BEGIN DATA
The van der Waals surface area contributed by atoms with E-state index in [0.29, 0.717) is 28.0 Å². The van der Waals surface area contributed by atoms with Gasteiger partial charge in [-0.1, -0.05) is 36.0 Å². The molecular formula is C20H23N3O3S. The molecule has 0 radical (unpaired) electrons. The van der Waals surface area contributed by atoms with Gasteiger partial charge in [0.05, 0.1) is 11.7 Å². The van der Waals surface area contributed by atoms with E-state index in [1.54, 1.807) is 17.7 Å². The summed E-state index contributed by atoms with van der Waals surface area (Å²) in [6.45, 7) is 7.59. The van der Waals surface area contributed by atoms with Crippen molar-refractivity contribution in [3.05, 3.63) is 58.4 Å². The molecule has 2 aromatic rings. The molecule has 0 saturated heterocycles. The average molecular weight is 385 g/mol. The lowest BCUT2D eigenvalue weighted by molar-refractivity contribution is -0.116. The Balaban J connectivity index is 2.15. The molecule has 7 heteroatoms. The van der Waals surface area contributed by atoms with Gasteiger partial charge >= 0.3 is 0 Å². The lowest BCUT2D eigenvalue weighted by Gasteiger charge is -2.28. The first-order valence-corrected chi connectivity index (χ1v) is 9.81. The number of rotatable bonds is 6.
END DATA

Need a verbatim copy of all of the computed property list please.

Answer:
The van der Waals surface area contributed by atoms with E-state index in [0.29, 0.717) is 28.0 Å². The van der Waals surface area contributed by atoms with Gasteiger partial charge in [-0.1, -0.05) is 36.0 Å². The molecular formula is C20H23N3O3S. The molecule has 0 radical (unpaired) electrons. The van der Waals surface area contributed by atoms with Gasteiger partial charge in [0.05, 0.1) is 11.7 Å². The van der Waals surface area contributed by atoms with E-state index in [1.54, 1.807) is 17.7 Å². The summed E-state index contributed by atoms with van der Waals surface area (Å²) in [6.45, 7) is 7.59. The van der Waals surface area contributed by atoms with Crippen molar-refractivity contribution in [3.05, 3.63) is 58.4 Å². The molecule has 2 aromatic rings. The molecule has 0 saturated heterocycles. The average molecular weight is 385 g/mol. The lowest BCUT2D eigenvalue weighted by molar-refractivity contribution is -0.116. The Balaban J connectivity index is 2.15. The molecule has 7 heteroatoms. The van der Waals surface area contributed by atoms with Gasteiger partial charge >= 0.3 is 0 Å². The lowest BCUT2D eigenvalue weighted by Gasteiger charge is -2.28. The first-order valence-corrected chi connectivity index (χ1v) is 9.81. The number of rotatable bonds is 6.